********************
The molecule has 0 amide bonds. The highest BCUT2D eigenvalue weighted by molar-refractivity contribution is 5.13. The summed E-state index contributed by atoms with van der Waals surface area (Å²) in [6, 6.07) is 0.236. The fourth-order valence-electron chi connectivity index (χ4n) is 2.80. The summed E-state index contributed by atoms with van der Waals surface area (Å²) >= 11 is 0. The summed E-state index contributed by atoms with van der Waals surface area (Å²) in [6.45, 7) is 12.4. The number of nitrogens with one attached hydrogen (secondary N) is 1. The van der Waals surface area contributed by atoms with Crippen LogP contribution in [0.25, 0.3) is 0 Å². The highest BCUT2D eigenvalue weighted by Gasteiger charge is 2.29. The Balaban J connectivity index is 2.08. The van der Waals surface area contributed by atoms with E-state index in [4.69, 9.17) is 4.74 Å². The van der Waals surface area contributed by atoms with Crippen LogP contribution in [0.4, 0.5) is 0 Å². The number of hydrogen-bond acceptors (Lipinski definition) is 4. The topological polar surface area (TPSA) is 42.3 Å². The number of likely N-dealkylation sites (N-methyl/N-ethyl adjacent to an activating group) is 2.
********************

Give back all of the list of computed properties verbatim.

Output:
The molecule has 0 amide bonds. The highest BCUT2D eigenvalue weighted by molar-refractivity contribution is 5.13. The summed E-state index contributed by atoms with van der Waals surface area (Å²) in [6, 6.07) is 0.236. The fourth-order valence-electron chi connectivity index (χ4n) is 2.80. The summed E-state index contributed by atoms with van der Waals surface area (Å²) >= 11 is 0. The summed E-state index contributed by atoms with van der Waals surface area (Å²) in [6.45, 7) is 12.4. The number of nitrogens with one attached hydrogen (secondary N) is 1. The van der Waals surface area contributed by atoms with Crippen LogP contribution in [0.25, 0.3) is 0 Å². The highest BCUT2D eigenvalue weighted by Gasteiger charge is 2.29. The Balaban J connectivity index is 2.08. The van der Waals surface area contributed by atoms with E-state index in [4.69, 9.17) is 4.74 Å². The van der Waals surface area contributed by atoms with Crippen LogP contribution in [0.4, 0.5) is 0 Å². The number of hydrogen-bond acceptors (Lipinski definition) is 4. The topological polar surface area (TPSA) is 42.3 Å². The number of likely N-dealkylation sites (N-methyl/N-ethyl adjacent to an activating group) is 2.